Colbaugh sets sights on self-sufficiency for county

By Kathy Helms-Hughes

   A paramedic for Washington County/Johnson City Emergency Medical Service, Kevin Colbaugh believes it is his compassion, his desire and love for Carter County that makes him the right candidate for county executive.
   "I've been here all my life and I know, being a working man myself, what people go through each day. I'm just an old country boy and I want to see what's best for Carter County as a whole. I think that with my personality and the type of individual I am, I can bring that type of unity in our local government."
   Colbaugh believes Carter County needs to focus on tourism and industry to bring in more jobs. "My vision is if we can build up our tourism and our industry, and we get a good base under us, then our education is going to be able to prosper. And if our education prospers, then our services, such as fire, EMS and law enforcement can prosper. People are happy, they get money in their pockets, so therefore they spend money, which goes back into our industry to help support them. So it's a self-sufficient type of thing."
   The biggest financial challenge he sees is the educational system. "Our schools need to be upgraded. It takes money to do that. We've got to generate some revenue in order to make this work.
   "I think we've got to get a good foundation to build from. It's hard to make something prosper if you've not got a good foundation under it."
   Colbaugh said he would like to see a fair school system. "Whether a kid goes to Unaka, Cloudland or Little Milligan, they ought to have the same opportunities as whether they're at Happy Valley, Elizabethton or wherever it may be."
   Carter County's zoning ordinance is backed by good intentions, Colbaugh believes, but he doesn't think countywide zoning is realistic. "If you live in a nice neighborhood, you don't want somebody that really doesn't take care of their place living next door to you. I can understand and see that.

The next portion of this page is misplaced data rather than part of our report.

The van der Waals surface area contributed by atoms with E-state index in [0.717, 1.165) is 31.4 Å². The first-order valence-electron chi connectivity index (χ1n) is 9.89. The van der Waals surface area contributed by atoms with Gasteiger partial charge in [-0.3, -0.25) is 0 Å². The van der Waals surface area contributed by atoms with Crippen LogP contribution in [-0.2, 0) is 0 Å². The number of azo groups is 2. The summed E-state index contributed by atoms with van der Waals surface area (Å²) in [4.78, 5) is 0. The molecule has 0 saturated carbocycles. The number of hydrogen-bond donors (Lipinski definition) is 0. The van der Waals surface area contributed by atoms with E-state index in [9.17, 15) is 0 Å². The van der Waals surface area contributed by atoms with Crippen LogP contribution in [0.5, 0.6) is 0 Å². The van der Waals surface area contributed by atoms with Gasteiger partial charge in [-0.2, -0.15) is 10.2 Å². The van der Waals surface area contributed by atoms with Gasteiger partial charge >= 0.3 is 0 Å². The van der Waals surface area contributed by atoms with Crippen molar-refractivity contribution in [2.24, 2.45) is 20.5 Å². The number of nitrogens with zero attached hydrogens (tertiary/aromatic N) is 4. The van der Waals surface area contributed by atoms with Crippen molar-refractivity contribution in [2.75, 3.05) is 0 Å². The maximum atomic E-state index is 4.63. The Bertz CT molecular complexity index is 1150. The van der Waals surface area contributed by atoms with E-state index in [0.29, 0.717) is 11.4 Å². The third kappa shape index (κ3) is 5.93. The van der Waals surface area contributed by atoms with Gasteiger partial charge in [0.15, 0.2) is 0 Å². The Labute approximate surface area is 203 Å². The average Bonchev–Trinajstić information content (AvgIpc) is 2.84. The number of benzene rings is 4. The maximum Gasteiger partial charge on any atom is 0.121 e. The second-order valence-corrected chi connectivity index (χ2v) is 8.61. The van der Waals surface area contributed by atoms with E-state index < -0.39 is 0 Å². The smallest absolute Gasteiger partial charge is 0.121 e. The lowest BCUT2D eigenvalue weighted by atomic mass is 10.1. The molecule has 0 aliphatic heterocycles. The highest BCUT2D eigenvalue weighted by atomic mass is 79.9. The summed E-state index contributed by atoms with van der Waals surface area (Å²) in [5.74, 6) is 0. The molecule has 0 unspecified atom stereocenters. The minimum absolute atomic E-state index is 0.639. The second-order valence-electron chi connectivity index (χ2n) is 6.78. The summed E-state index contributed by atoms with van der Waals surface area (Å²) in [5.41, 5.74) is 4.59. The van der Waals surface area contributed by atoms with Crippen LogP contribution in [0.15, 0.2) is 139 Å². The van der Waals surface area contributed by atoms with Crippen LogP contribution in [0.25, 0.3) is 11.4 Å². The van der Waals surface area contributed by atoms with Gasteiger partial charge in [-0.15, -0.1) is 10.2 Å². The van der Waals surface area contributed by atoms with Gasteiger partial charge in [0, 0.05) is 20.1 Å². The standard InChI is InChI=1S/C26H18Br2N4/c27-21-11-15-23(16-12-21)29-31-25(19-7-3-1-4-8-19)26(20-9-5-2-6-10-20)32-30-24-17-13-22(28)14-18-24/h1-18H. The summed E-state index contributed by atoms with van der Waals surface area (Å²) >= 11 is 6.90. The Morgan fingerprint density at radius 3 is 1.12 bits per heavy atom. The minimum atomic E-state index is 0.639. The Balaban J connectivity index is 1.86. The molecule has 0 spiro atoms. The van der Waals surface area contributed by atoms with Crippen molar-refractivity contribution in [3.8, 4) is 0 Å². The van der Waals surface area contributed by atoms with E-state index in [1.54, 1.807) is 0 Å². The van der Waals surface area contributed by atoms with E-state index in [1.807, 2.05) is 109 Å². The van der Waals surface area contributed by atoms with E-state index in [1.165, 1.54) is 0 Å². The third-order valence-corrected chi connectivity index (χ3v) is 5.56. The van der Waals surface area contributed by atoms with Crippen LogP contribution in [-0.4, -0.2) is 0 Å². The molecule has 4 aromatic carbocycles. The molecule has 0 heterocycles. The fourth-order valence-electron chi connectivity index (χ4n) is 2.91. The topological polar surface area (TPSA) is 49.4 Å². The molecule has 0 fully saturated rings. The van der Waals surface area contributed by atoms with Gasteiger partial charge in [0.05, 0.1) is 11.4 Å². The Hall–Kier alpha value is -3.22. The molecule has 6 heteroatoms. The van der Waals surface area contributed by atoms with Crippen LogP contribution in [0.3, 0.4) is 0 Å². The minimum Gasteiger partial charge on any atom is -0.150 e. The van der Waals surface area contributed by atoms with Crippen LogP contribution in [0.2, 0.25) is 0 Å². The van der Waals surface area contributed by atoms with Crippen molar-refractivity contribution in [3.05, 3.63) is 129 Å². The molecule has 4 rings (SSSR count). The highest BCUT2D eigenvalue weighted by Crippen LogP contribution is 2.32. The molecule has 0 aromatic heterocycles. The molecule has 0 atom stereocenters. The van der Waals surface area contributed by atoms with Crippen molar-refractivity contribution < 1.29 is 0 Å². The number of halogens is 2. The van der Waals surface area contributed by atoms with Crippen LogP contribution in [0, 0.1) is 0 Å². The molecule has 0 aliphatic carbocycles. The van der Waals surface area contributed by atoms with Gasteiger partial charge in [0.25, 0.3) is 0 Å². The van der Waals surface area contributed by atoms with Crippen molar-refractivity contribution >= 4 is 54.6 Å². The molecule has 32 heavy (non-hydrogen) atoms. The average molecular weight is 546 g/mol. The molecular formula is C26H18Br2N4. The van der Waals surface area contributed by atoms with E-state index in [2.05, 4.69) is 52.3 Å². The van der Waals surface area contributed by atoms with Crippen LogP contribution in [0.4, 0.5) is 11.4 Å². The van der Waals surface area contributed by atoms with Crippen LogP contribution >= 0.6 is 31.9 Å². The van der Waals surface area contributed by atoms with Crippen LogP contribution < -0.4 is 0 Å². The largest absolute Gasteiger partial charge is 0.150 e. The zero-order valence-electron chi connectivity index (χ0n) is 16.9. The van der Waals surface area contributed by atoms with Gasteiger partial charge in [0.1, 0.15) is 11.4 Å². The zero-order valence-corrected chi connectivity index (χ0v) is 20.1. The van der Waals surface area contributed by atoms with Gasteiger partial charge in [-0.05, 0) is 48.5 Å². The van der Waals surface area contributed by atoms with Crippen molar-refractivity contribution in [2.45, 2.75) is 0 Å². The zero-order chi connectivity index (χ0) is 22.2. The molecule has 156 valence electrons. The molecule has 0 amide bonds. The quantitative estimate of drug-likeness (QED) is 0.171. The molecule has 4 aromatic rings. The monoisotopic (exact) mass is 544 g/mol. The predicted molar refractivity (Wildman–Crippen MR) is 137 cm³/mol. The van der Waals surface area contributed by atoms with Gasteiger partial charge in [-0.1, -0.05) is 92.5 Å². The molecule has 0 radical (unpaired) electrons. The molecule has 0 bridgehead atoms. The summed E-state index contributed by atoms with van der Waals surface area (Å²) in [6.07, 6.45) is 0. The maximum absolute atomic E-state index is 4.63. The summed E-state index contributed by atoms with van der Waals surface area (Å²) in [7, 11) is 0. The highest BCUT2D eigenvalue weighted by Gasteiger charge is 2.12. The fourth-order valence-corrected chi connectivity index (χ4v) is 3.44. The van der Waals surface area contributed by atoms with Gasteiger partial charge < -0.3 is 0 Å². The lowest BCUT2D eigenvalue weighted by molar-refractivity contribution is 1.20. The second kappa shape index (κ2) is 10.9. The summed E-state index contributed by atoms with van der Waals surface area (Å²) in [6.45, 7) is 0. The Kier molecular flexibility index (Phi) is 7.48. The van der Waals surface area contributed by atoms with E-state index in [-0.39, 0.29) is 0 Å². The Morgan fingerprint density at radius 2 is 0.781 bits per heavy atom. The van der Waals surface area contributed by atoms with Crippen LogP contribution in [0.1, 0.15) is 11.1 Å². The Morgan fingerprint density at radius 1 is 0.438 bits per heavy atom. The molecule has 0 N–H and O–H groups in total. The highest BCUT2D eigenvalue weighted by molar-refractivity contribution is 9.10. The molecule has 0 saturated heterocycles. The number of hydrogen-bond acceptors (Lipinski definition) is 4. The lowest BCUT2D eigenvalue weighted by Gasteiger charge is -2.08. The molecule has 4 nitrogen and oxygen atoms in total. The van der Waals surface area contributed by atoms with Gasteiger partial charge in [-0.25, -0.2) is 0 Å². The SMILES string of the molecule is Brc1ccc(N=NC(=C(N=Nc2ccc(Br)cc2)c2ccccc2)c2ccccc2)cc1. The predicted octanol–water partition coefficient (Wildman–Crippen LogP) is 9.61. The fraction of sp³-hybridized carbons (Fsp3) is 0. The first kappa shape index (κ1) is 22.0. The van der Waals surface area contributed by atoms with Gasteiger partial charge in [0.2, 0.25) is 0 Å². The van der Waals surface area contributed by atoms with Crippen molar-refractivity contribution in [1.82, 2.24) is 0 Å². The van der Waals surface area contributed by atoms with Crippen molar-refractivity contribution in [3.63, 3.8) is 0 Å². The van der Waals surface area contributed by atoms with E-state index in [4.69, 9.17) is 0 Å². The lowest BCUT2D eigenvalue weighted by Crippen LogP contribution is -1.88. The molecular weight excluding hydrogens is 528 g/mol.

"People that really want that kind of a neat-type setting should have an opportunity to live in zoned areas, and the people that have got their own land can be how they want to be," he said. "The way I look at it: 'This is my land; I pay taxes for it. Why can't I live on my land the way I want to?' "
   In 1991 Colbaugh began a law enforcement career with Tennessee Department of Correction, working in the penal system for a couple of years. "One of the things I've noticed is that as time goes on, you're going to need bigger space for inmates. The jail that we have now, it's served it's purpose over the years and it's been a good place. But in a measure of time, it's got to get larger," he said.
   The most important quality of a county executive, Colbaugh believes, is a good personality. "The reason is if you have a good personality and you're a good people-person, you can work with anybody. If you're not able to get along and work with anyone, then I don't think the system can work or the local government can work, because in my opinion, one man or one woman does not hold the answer for the county's problems."
   That comes from team effort, he said. "When a football team wins a game, it's not because of the quarterback. He may have done well, but if it wasn't for everybody else out there doing their job, they don't win. It takes that team effort to do that."
   Colbaugh said that if the county puts money into hiring a full-time finance director, he would hope that it would increase efficiency and accountability in county government. "It's good to get advice on anything and people have to be open-minded to different views and opinions," he said, "but it's still going to take a team effort to work."
   Colbaugh said the first thing he would like to do as county executive is sit down with the finance director, "lay everything out on the table, see what we've got, see what is needed, find out the reality of the situation and go from there. It's just going to take some time and planning," he said.